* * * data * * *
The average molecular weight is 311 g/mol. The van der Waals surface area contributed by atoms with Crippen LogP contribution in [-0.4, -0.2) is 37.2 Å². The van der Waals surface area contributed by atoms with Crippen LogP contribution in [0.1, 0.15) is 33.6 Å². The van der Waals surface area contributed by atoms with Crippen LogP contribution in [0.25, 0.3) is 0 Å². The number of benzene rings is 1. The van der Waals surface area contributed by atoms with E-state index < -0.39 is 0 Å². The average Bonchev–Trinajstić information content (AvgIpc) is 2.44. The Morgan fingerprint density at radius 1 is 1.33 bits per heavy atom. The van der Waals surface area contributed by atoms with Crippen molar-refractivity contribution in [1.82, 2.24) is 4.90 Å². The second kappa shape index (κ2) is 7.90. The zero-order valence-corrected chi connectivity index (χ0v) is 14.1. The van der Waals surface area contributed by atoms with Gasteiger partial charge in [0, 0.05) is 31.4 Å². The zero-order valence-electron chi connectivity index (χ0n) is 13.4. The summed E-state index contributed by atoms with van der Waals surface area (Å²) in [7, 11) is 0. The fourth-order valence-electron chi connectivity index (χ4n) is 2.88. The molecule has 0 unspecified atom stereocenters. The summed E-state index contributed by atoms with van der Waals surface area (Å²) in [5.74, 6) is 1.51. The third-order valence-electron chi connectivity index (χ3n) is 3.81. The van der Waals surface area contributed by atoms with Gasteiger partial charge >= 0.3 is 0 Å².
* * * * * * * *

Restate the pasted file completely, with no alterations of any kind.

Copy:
The average molecular weight is 311 g/mol. The van der Waals surface area contributed by atoms with Crippen LogP contribution in [-0.4, -0.2) is 37.2 Å². The van der Waals surface area contributed by atoms with Crippen LogP contribution in [0.1, 0.15) is 33.6 Å². The van der Waals surface area contributed by atoms with Crippen LogP contribution in [0.25, 0.3) is 0 Å². The number of benzene rings is 1. The van der Waals surface area contributed by atoms with E-state index < -0.39 is 0 Å². The average Bonchev–Trinajstić information content (AvgIpc) is 2.44. The Morgan fingerprint density at radius 1 is 1.33 bits per heavy atom. The van der Waals surface area contributed by atoms with Crippen molar-refractivity contribution in [1.82, 2.24) is 4.90 Å². The second kappa shape index (κ2) is 7.90. The zero-order valence-corrected chi connectivity index (χ0v) is 14.1. The van der Waals surface area contributed by atoms with Gasteiger partial charge in [0, 0.05) is 31.4 Å². The zero-order valence-electron chi connectivity index (χ0n) is 13.4. The summed E-state index contributed by atoms with van der Waals surface area (Å²) in [7, 11) is 0. The fourth-order valence-electron chi connectivity index (χ4n) is 2.88. The molecule has 0 unspecified atom stereocenters. The summed E-state index contributed by atoms with van der Waals surface area (Å²) in [5.74, 6) is 1.51. The third-order valence-electron chi connectivity index (χ3n) is 3.81. The van der Waals surface area contributed by atoms with Gasteiger partial charge >= 0.3 is 0 Å².